12 answers

9 Year-old Boy Doesn't Talk to adults......is This Normal??

My nine year old son (my first child) doesn't seem to talk to adults besides my husband and myself. We went to my Mom's (his Grandma's) for Thanksgiving dinner and he didn't really socialize with anyone. He was the only kid his age there. Another example of this behavior happened yesterday when we went to a store. The cashier asked him a question and he gave zero response. Could this have to do with self-confidence or that he just doesn't feel like talking and doesn't care if it is socially acceptable or not? Thanks for any suggestions you have. S.

What can I do next?

So What Happened?™

Thanks for your responses. They made me realize that my son has become "shy" and I didn't realize it. We had another family dinner (with the same people) and I helped him to feel more comfortable by playing a card game with him right away. His grandma also joined in, so that helped. The best thing about your responses was that I now look for ways to help him and teach him in social situations versus being frustrated with him. Thanks again!

Featured Answers

What happens at school? Does he talk with/to his teachers, school staff, or peers. Maybe it's just people he doesn't know really well. If you're far from family and only see them occasionally, he may not feel comfortable around them.

1 mom found this helpful

More Answers

Hi S.;

The family dinner doesn't seem as concerning as not speaking to the cashier.

In family get-togethers it can be difficult to find someone to connect with especially since there were not any other kids around his age. Babies are not too thrilling to a nine-year old boy, older kids are not too thrilled to hang out with younger kids and the adults are usually wrapped up in their own conversations.

As for the cashier, maybe he didn't hear her, or he didn't feel comfortable with the question, or he is super shy and it was just out of his comfort zone. Whatever the reason, I'd bring it up to the pediatrician at the next appointment. They can check his hearing to rule out anything on that front and give some good tips on how to help him feel a bit more comfortable in those situations if he is super shy.

In the meantime, maybe you can help him learn how to find ways to connect with other people. Say he likes football and Uncle Jerry used to play in college, pair them up, help them get a conversation flowing then step out and let them have at it. Maybe he really enjoys the zoo and would like to know more about what goes on there. I know the Point Defiance Zoo and Aquarium have week long courses for kids to learn about different "behind the scenes" staff. I believe they are small class sizes, too (I want to say around 9). That may be great for helping get around kids his own age who are interested in the same things and also around adults who share the same interest.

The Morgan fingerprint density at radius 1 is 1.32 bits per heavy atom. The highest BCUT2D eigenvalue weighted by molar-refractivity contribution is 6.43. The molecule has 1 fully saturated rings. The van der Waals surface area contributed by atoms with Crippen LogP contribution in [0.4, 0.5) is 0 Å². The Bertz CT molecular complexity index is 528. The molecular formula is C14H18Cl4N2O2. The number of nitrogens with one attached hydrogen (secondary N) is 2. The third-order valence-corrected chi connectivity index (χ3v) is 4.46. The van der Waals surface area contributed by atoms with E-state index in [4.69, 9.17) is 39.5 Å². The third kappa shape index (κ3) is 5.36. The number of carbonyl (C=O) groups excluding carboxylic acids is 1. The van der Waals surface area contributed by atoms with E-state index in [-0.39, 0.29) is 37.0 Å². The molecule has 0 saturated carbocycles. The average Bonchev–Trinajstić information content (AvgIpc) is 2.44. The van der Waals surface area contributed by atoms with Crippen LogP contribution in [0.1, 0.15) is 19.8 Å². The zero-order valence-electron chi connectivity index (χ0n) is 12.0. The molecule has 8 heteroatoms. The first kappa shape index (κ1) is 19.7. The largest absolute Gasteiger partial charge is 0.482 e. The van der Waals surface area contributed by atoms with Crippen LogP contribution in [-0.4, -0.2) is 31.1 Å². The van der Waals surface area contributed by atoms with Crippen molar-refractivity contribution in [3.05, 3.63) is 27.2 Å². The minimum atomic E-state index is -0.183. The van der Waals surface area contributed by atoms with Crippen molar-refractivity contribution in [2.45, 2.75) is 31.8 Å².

Just some thoughts, let us know how it goes. OH! Maybe ask him what his thoughts are on these different situations, his logic may surprise you. Sometimes we put more thought into being polite and maybe there was just something about the cashier that didn't seem so comfortable to him.

I have three boys: 14 and 8-year-old twins who each have their own comfort levels. THe 14 yr. old will only speak to adults if he must. The twins are pretty exclusive and will only open up IF they have had plenty of time to adjust to their surroundings AND the environment is condusive to them speaking. For example: Grandma walking by on her way to the kitchen and asking question will get her no answer. However; if grandma has given them warm-up time and goes and sits down with them and acts interested in what they are doing will get some conversation.

D. J.

1 mom found this helpful

What happens at school? Does he talk with/to his teachers, school staff, or peers. Maybe it's just people he doesn't know really well. If you're far from family and only see them occasionally, he may not feel comfortable around them.

1 mom found this helpful

My nephew who is now 14 has always been shy. This Thanksgiving weekend, his dad had him help barbecue the meat and serve it. It really helped him open up to others, and he actually ate the food he helped to cook (he's a finicky eater, so this was good)! You might have your son help next time in the meal preparation.

Boys are not big talkers to begin with. My eleven-year old has always been chatty, but he'll go on forever and bore someone to death, spouting facts, etc.